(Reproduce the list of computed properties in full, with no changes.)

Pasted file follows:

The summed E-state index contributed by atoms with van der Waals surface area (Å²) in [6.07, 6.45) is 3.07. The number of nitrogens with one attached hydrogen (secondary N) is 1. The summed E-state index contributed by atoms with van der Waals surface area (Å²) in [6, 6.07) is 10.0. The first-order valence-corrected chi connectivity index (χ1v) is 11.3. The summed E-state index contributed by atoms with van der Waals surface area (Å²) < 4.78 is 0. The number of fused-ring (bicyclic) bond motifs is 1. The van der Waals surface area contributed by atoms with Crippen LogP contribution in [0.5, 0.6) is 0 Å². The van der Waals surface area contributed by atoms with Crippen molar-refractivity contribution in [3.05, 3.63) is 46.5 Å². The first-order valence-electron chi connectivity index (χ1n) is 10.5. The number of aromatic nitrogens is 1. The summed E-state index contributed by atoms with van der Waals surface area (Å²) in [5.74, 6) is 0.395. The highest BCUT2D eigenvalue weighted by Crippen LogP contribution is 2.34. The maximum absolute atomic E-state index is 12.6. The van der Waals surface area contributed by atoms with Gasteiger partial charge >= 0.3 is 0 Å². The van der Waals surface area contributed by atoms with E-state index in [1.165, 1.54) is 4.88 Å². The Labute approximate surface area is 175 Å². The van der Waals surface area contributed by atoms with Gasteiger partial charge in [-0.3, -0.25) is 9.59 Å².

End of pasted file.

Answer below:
The summed E-state index contributed by atoms with van der Waals surface area (Å²) in [6.07, 6.45) is 3.07. The number of nitrogens with one attached hydrogen (secondary N) is 1. The summed E-state index contributed by atoms with van der Waals surface area (Å²) in [6, 6.07) is 10.0. The first-order valence-corrected chi connectivity index (χ1v) is 11.3. The summed E-state index contributed by atoms with van der Waals surface area (Å²) < 4.78 is 0. The number of fused-ring (bicyclic) bond motifs is 1. The van der Waals surface area contributed by atoms with Crippen LogP contribution in [0.5, 0.6) is 0 Å². The van der Waals surface area contributed by atoms with Crippen molar-refractivity contribution in [3.05, 3.63) is 46.5 Å². The first-order valence-electron chi connectivity index (χ1n) is 10.5. The number of aromatic nitrogens is 1. The summed E-state index contributed by atoms with van der Waals surface area (Å²) in [5.74, 6) is 0.395. The highest BCUT2D eigenvalue weighted by Crippen LogP contribution is 2.34. The maximum absolute atomic E-state index is 12.6. The van der Waals surface area contributed by atoms with Gasteiger partial charge >= 0.3 is 0 Å². The van der Waals surface area contributed by atoms with E-state index in [1.165, 1.54) is 4.88 Å². The Labute approximate surface area is 175 Å². The van der Waals surface area contributed by atoms with Gasteiger partial charge in [-0.3, -0.25) is 9.59 Å².